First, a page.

But Amy Nethery, a senior lecturer in politics and policy at Deakin University, acknowledged while the fears of outbreaks in hotels holding asylum seekers and refugees were real, ongoing protests at the centres had brought about political pressure.
“The hotels have also been the focus of protests around Australia of people recognising the high risk of COVID-19," she told SBS News.
"So I think the government is under pressure to find a solution to that problem. Christmas Island is out of mind and out of sight and has been used by the government for that reason in the past.”
Similarly, Alison Battisson, a lawyer from Human Rights for All, said the decision was to keep detainees away from public view.
“It is essentially to move people out of sight and out of mind, and to effectively warehouse people whose detention has been extended in time due in part to the [Home Affairs] department's inaction and in part due to things beyond the department’s control like COVID-19,” she said.
SBS News has sent a list of questions to the Department of Home Affairs. It has not responded.
'It will break them'
Ms Battisson said detainees on Christmas Island would face issues such as lack of medical care and would be even more removed and isolated from support and legal access.
“The psychological impact of being sent back to Christmas Island, the place many people started their detention in Australia, psychologically, it will break them, because they haven’t moved forward in the half-decade since they arrived on Christmas Island,” she said.
Ms Battisson also questioned the cost of reopening the centre at a time when Australia was in recession.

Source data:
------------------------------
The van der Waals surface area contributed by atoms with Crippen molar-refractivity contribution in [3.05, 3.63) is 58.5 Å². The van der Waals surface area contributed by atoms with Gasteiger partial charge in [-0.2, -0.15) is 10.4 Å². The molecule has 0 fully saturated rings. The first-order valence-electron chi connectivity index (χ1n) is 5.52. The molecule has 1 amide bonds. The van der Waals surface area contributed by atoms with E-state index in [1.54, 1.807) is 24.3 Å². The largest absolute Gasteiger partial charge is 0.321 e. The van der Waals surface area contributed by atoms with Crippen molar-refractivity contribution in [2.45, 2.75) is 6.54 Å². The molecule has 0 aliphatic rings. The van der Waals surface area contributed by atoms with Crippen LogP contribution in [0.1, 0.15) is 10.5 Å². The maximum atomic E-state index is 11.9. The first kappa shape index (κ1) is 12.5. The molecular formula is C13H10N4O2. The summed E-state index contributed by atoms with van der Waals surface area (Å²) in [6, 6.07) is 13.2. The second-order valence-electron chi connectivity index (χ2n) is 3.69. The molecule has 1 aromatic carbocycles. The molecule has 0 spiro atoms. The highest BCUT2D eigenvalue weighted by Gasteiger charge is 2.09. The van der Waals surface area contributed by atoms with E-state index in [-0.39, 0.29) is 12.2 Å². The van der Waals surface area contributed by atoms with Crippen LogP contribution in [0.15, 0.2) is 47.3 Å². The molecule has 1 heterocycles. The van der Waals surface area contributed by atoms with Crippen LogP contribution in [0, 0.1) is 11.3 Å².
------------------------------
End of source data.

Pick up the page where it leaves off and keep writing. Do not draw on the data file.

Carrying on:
The Department of Home Affairs did not confirm the cost of reopening the centre, but Ms Battisson said she expected it to run into the tens of millions of dollars.
Michelle Peterie, a research fellow at the University of Wollongong, also questioned the cost, saying there were much cheaper alternatives, such as community detention, if the six centres in mainland Australia were at capacity.
“There are currently six prison-like detention centres on mainland Australia. If these facilities are at capacity, safer and cheaper options are available, most notably releasing detainees who pose no threat to the Australian public into the community," she said.
In July, the Commonwealth Ombudsman recommended the government release detainees who weren't a risk to the community from detention in order to lessen the risk of COVID-19 spreading.
"We consider that it would be highly desirable for fewer people to be held in immigration detention," the ombudsman said at the time.
The Christmas Island immigration detention facility was closed in 2018, before being reopened this year to quarantine travellers returning to Australia from virus-hit Wuhan in China.
A smaller facility on the other side of the island is being used to accommodate the Tamil family of four from Biloela, who are contesting their deportation while their youngest child’s asylum claim remains unresolved.
Ms Nethery said it was important detainees brought to Australia under Medevac legislation continued to have access to the medical treatment available to them in large population centres.
She also raised the question of how the other residents in the general community on Christmas Island were going to be kept safe.
“There is also the challenge that there is an increased risk of spreading the coronavirus to the Christmas Island community, who have avoided it so far," she said.
"You have all the fly-in-fly-out workers, the guards and staff are at risk of transmitting the virus there as well.”
A Border Force spokesperson said on Tuesday: “With unlawful non-citizens continuing to move from prison to immigration detention, and with required COVID-19 distancing measures in place within the detention network, this is placing the detention network under pressure.”
Detainees will be temporarily transferred to the facility at North West Point on Christmas Island in the weeks ahead, they said.
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